Learn more about creating a fruitful urban landscape from Jackie and other experts during the Urban Agriculture and Community Food Systems webinar, part of the Living Community Challenge series.
Seattle’s Beacon Hill Food Forest is the first project on public land in the United States. The food forest is tended to by the local community and offers an open and ethical harvest to anyone who visits. The project has gained national and global attention because of the team’s vision to share freshly-grown food on public land. Designed as a permaculture garden, its roots are reaching into the local community and also planting seeds in the minds of food security organizers far and wide.
The Beacon Food Forest is a revival of the commons is sparking a vibrant community: local neighbors from various ethnic backgrounds; young people finding hope in the planting of trees; skilled carpenters and landscapers; office workers looking to get their hands in the dirt; and local school kids all come out to work parties every month (over one hundred have attended each event over the past four years).Watching children eat from the berry shrubs and vegetables is a good measure of success, too. The core organizing team, comprised of 30-40 dedicated volunteers, is continually inspired by the level of participation. The core team’s duties range from managing plants, to writing grants, to coordinating with city officials, and teaching workshops.
The process of creating this public space has been arduous at times. “The Ecology is the easy part,” said Michael Pilarski, a seasoned permaculture farmer and educator with 40 years experience, in reference to the challenges of creating the Beacon Food Forest. The community has met with City officials to amend city code, learned how to make decisions with a newly-formed group, and spread the message of ethical harvesting to a neighborhood that speaks over 52 languages.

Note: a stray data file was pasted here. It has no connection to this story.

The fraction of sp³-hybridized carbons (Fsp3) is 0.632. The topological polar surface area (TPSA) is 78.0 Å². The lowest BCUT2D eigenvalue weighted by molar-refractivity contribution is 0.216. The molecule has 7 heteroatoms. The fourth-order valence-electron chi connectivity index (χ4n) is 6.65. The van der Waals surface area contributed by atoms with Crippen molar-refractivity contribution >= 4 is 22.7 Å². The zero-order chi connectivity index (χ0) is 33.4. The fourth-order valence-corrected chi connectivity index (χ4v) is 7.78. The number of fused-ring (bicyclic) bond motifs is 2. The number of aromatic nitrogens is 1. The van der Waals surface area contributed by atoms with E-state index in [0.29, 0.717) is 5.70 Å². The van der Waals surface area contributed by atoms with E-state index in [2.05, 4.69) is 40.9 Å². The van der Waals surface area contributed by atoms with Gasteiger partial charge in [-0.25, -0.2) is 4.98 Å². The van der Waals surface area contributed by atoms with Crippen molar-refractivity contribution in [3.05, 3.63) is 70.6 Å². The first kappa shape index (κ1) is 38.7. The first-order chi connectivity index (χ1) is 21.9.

Permaculture provides ethics and principles for designing human landscapes, which includes the social aspects. Our project is guided by the principles of “Use and Value diversity” and “Apply Self-Regulation and Accept Feedback,” among other permaculture values. These values apply to the land and to our interactions with one another. People gain resiliency when they learn how to work together and obtain skills to feed their families. As a result, they are more well-equipped to handle life changes that come their way. The Beacon Food Forest provides food, but it also provides skills and a place to feel good about the future of our community.
Our community food forest now serves a variety of purposes:
• A place to plant perennial food crops that will enrich the soil and regenerate the land.
• An emergency hub for earthquakes. It’s a place for people can gather to problem-solve and create solutions.
• A space for our community to learn how to work together toward a common vision.
The process of working in the food forest has taught us how to get along despite our differences. We’ve had success in teaching young people public speaking and how to facilitate meetings. We’ve learned from a community of diverse backgrounds and how to make this public land welcoming to everyone. Our lives have all been deeply enriched by this work through its challenges and rewards because this work has opened our hearts.